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Opinion

New tour of Staffan de Mistura

Staffan de Mistura

Rabat and the Sahara, considered by Morocco as its southern provinces, were the known stages until now of the trip to the region of the United Nations special envoy for Western Sahara, Staffan de Mistura. In the end, the decision has been not to travel to the Sahara and leave the limited visit to the Moroccan capital. His presence in Tindouf was not planned, where he visited last January, nor in Algiers. Undertaking the trip without visits to Algiers and Tindouf on the agenda can be seen as an invitation to the Algerian government and the Polisario Front to join the initiative to convene a new round of negotiations to try to reach a solution to the conflict that has been going on for too long. 

In recent months there have been many developments that directly influence the course of events in a region that is key to the stability of North Africa, which is the stability of the European Union. The most far-reaching is the Russian invasion of Ukraine and the ensuing war declared on the United States and the European Union. The recent NATO Summit in Madrid has highlighted its attention to the southern flank and the threats posed by terrorist groups operating in the Sahel, mafias trafficking in people, arms, drugs, animals and anything else that can bring them profit by collaborating with these terrorist groups, and the uncontrolled flows of migrants, encouraged in recent weeks by the drought and the hunger that is beginning to take its toll in many parts of sub-Saharan Africa due to the shortage of cereals caused by the Russian invasion of Ukraine and the blockade of thousands of tonnes of a basic foodstuff for humans and livestock.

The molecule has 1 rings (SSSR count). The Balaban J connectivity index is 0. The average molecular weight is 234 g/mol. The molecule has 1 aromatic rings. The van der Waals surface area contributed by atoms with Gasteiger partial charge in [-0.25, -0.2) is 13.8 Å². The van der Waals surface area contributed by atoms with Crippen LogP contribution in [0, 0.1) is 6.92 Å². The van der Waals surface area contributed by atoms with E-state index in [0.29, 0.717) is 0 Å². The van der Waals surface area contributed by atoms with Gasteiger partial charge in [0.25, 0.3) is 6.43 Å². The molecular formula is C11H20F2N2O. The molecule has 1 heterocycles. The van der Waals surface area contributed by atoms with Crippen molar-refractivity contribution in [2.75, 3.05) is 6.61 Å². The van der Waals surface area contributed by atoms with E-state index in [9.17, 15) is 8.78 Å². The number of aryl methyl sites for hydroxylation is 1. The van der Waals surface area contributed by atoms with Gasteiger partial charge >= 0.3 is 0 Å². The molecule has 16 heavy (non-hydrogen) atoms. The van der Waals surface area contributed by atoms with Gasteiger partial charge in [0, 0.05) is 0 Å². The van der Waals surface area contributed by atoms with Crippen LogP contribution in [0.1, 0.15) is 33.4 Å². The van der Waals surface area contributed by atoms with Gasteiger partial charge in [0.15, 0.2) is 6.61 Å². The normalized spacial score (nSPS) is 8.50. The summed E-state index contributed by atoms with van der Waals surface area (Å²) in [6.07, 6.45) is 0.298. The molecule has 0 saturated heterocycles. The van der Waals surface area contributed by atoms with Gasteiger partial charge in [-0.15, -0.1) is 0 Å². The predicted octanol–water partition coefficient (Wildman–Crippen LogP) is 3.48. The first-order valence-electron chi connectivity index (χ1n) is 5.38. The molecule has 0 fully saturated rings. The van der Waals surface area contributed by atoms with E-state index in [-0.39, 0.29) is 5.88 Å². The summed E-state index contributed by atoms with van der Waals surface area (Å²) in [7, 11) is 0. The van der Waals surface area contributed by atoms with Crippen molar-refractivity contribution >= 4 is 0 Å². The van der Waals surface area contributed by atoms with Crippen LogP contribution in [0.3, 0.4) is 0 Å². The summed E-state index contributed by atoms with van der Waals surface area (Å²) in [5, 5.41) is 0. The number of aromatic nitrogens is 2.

The movements of Russia's Wagner group in the region, especially in Mali, are of great concern to the Atlantic Alliance, as is the manipulation of hydrocarbon prices by Putin's allies such as the Algerian government. The international context has become a new Cold War scenario, following NATO's forceful reaction to Putin's challenges. A possible solution to the Sahara conflict is affected by a bloc policy that would place Algeria and the Polisario Front on the side of the aggressor Putin, whose ambition is always to gain access to the Atlantic through such a strategic location as the Sahara or Mauritania. The international dynamic of support for Morocco's proposal for autonomy for the Sahara under its sovereignty, with the latest accession of the Spanish government, has raised the need to reach a win-win solution, especially for the Saharawis who yearn for an end to the sterile suffering in Tindouf.